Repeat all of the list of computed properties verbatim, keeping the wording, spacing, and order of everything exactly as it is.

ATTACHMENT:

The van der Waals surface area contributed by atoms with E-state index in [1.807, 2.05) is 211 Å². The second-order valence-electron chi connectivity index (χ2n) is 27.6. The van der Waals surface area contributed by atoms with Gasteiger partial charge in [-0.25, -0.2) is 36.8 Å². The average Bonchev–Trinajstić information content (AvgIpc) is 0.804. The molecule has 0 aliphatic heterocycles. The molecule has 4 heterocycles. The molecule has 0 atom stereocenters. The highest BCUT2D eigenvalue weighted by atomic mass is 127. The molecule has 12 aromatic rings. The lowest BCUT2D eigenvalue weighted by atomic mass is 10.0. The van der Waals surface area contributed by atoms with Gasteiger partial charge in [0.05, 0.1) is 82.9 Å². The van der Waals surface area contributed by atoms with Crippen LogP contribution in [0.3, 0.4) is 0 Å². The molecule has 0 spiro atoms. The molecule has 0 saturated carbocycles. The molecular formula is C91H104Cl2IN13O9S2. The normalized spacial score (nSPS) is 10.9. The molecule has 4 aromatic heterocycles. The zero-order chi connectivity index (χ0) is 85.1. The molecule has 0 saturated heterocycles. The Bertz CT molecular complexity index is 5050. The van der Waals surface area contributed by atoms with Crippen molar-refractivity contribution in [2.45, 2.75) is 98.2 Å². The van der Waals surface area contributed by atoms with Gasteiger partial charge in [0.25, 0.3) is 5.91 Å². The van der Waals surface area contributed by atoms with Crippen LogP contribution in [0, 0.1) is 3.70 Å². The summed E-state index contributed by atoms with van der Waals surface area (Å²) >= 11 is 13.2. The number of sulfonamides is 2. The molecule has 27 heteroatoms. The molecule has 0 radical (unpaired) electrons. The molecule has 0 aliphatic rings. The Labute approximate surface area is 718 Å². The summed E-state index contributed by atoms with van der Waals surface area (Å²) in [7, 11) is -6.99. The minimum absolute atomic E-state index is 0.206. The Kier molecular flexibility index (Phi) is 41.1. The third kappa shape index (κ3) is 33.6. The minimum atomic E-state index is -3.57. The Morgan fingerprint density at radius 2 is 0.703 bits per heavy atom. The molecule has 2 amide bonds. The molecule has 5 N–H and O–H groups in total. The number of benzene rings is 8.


The van der Waals surface area contributed by atoms with E-state index in [1.807, 2.05) is 211 Å². The second-order valence-electron chi connectivity index (χ2n) is 27.6. The van der Waals surface area contributed by atoms with Gasteiger partial charge in [-0.25, -0.2) is 36.8 Å². The average Bonchev–Trinajstić information content (AvgIpc) is 0.804. The molecule has 0 aliphatic heterocycles. The molecule has 4 heterocycles. The molecule has 0 atom stereocenters. The highest BCUT2D eigenvalue weighted by atomic mass is 127. The molecule has 12 aromatic rings. The lowest BCUT2D eigenvalue weighted by atomic mass is 10.0. The van der Waals surface area contributed by atoms with Gasteiger partial charge in [0.05, 0.1) is 82.9 Å². The van der Waals surface area contributed by atoms with Crippen LogP contribution in [0.3, 0.4) is 0 Å². The molecule has 0 spiro atoms. The molecule has 0 saturated carbocycles. The molecular formula is C91H104Cl2IN13O9S2. The normalized spacial score (nSPS) is 10.9. The molecule has 4 aromatic heterocycles. The zero-order chi connectivity index (χ0) is 85.1. The molecule has 0 saturated heterocycles. The Bertz CT molecular complexity index is 5050. The van der Waals surface area contributed by atoms with Crippen molar-refractivity contribution in [2.45, 2.75) is 98.2 Å². The van der Waals surface area contributed by atoms with Gasteiger partial charge in [0.25, 0.3) is 5.91 Å². The van der Waals surface area contributed by atoms with Crippen LogP contribution in [0, 0.1) is 3.70 Å². The summed E-state index contributed by atoms with van der Waals surface area (Å²) >= 11 is 13.2. The number of sulfonamides is 2. The molecule has 27 heteroatoms. The molecule has 0 radical (unpaired) electrons. The molecule has 0 aliphatic rings. The Labute approximate surface area is 718 Å². The summed E-state index contributed by atoms with van der Waals surface area (Å²) in [7, 11) is -6.99. The minimum absolute atomic E-state index is 0.206. The Kier molecular flexibility index (Phi) is 41.1. The third kappa shape index (κ3) is 33.6. The minimum atomic E-state index is -3.57. The Morgan fingerprint density at radius 2 is 0.703 bits per heavy atom. The molecule has 2 amide bonds. The molecule has 5 N–H and O–H groups in total. The number of benzene rings is 8.